A ROW has erupted over Labour claims of institutional racism in Police Scotland.

Over the weekend, the party put out a press release claiming figures in the government’s six-month review of the code of practice for stop and search showed that Scotland’s Black and Asian communities were four times more likely to be stopped and searched by police than their white counterparts.

Labour MSP Anas Sarwar said police were making people “feel they are a greater target because of their colour or religion”.

He added: “These figures clearly reveal that people from Scotland’s Black and Asian communities are more likely to be stopped and searched – despite the fact that they are less likely to produce a positive detection and found to be breaking the law.

“We must do more to challenge Scottish exceptionalism and to help build a society free of hate or prejudice.”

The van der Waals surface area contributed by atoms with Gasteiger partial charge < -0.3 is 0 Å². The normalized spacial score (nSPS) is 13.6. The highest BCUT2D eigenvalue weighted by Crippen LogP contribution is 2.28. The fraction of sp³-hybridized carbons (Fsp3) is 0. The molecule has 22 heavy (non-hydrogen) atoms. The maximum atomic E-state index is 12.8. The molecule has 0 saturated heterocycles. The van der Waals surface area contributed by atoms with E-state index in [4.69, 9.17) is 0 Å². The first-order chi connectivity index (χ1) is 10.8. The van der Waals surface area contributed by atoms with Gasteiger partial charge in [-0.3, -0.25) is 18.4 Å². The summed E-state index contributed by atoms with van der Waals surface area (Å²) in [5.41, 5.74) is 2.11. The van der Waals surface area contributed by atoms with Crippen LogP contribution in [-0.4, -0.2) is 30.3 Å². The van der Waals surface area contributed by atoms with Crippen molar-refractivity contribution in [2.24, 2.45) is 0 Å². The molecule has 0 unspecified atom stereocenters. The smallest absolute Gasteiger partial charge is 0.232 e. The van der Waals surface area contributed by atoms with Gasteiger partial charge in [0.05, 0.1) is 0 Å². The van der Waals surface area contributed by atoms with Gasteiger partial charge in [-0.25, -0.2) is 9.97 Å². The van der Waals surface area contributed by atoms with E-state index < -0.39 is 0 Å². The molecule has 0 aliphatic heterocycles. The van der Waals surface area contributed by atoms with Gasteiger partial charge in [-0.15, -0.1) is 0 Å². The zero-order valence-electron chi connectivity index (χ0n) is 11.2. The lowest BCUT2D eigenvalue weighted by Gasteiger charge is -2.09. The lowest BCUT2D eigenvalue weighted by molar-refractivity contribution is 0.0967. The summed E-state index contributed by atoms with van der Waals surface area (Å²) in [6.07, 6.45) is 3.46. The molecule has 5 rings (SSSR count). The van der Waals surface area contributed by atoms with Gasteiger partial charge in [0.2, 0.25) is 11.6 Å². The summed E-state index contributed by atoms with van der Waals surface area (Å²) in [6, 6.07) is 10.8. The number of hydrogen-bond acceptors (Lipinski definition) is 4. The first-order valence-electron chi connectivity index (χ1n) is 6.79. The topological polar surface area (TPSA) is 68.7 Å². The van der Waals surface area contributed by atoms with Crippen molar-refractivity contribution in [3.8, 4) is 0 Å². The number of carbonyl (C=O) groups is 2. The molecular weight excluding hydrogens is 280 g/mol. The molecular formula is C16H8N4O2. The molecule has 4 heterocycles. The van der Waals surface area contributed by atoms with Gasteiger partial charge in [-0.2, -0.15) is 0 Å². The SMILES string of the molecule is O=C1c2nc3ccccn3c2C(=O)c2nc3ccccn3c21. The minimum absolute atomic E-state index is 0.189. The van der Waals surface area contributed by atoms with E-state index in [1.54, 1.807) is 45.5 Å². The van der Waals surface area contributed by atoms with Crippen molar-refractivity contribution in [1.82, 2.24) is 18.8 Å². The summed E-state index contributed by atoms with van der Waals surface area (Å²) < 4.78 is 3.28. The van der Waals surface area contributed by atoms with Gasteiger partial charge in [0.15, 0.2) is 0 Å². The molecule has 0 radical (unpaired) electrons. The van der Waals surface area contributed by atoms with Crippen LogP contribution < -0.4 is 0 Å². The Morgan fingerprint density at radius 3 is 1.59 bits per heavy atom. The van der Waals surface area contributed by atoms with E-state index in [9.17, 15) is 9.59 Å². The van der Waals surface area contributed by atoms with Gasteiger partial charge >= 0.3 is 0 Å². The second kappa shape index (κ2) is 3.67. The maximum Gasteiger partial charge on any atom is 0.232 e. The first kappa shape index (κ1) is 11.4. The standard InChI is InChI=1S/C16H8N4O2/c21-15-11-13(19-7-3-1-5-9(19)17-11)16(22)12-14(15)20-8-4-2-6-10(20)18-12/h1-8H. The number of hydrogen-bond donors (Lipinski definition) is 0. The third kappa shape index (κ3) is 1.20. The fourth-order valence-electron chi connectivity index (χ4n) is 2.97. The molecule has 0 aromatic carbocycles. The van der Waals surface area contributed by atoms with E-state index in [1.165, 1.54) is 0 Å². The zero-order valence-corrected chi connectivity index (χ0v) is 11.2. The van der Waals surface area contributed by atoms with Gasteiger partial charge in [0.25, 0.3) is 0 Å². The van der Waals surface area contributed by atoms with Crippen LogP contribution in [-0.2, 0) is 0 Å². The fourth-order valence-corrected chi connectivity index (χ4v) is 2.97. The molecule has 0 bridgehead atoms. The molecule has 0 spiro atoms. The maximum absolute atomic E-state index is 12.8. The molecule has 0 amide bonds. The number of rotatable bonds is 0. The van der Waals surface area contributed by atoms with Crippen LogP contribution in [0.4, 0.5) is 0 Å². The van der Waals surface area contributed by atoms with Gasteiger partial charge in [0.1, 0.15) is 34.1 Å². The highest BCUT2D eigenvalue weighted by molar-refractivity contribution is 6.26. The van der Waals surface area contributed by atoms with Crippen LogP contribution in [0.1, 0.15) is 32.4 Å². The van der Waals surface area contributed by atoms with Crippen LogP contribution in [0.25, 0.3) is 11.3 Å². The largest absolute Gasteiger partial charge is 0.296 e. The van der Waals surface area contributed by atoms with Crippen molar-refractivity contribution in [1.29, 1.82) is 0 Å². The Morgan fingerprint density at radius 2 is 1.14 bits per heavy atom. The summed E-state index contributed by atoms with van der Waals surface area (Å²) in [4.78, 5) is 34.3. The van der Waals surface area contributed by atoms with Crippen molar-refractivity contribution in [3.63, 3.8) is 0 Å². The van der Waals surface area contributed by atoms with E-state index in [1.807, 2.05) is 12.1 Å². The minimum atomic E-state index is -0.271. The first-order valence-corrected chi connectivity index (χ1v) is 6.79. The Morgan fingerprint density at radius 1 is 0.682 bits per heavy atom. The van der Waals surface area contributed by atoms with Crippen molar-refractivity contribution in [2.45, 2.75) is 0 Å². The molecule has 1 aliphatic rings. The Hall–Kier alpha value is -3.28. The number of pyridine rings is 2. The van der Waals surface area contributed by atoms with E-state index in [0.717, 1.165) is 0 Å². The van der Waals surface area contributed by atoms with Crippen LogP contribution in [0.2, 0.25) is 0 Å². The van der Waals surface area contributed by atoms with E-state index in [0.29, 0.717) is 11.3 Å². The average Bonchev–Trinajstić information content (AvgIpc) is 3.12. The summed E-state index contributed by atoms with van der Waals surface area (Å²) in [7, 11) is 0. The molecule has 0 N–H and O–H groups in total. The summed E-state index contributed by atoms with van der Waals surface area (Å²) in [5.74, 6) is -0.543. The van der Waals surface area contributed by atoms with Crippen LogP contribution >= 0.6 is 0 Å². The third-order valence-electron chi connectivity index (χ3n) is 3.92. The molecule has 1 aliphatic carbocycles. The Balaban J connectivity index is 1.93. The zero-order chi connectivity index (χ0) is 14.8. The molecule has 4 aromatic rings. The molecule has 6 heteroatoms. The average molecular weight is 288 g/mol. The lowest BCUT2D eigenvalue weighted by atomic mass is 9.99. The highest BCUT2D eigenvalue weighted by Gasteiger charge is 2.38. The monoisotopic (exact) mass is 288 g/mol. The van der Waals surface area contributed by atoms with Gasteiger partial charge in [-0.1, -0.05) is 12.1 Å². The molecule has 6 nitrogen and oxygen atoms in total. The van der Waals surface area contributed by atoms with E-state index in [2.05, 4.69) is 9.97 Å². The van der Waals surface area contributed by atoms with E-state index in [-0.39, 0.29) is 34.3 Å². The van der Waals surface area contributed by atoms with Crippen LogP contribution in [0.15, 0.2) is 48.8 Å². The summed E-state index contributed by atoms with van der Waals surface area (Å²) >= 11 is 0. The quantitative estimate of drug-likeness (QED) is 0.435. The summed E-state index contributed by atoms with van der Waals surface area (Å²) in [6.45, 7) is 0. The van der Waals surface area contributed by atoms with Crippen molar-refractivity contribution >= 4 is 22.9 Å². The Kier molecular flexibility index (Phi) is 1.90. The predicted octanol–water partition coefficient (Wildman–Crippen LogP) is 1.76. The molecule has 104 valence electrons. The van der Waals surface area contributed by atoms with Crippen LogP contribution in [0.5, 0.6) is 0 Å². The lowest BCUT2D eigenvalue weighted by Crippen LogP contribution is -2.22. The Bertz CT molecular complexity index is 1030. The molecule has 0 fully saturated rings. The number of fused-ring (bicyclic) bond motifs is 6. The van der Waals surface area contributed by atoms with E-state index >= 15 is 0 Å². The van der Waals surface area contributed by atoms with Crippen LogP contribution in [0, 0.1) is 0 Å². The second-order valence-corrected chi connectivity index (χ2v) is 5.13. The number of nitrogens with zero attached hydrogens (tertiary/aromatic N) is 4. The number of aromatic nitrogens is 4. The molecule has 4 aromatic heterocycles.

The police reacted furiously to the claim, saying the evidence didn’t back up the allegations.

The Scottish Police Federation (SPF) said Sarwar’s statement was a “premeditated insidious attack on the reputations of hard-working police officers purely for political advantage” that could create “disharmony and distrust”.

Susan McVie, the author of the report was forced to intervene to say the data was not “robust enough to support direct comparison between ethnic groups”.

The professor of quantitative criminology at Edinburgh University’s law school added: “Rate of search for Black and Asian people combined is 2.8 per 1000 which compares with 2.7 per 1000 for white people. No difference. Rates for very small ethnic groups have huge confidence intervals and can’t be reliably compared.”

Calum Steele from the SPF called on Sarwar to “withdraw and apologise”.

The Labour MSP is due to ask Nicola Sturgeon about the statistics at First Minister’s Questions today.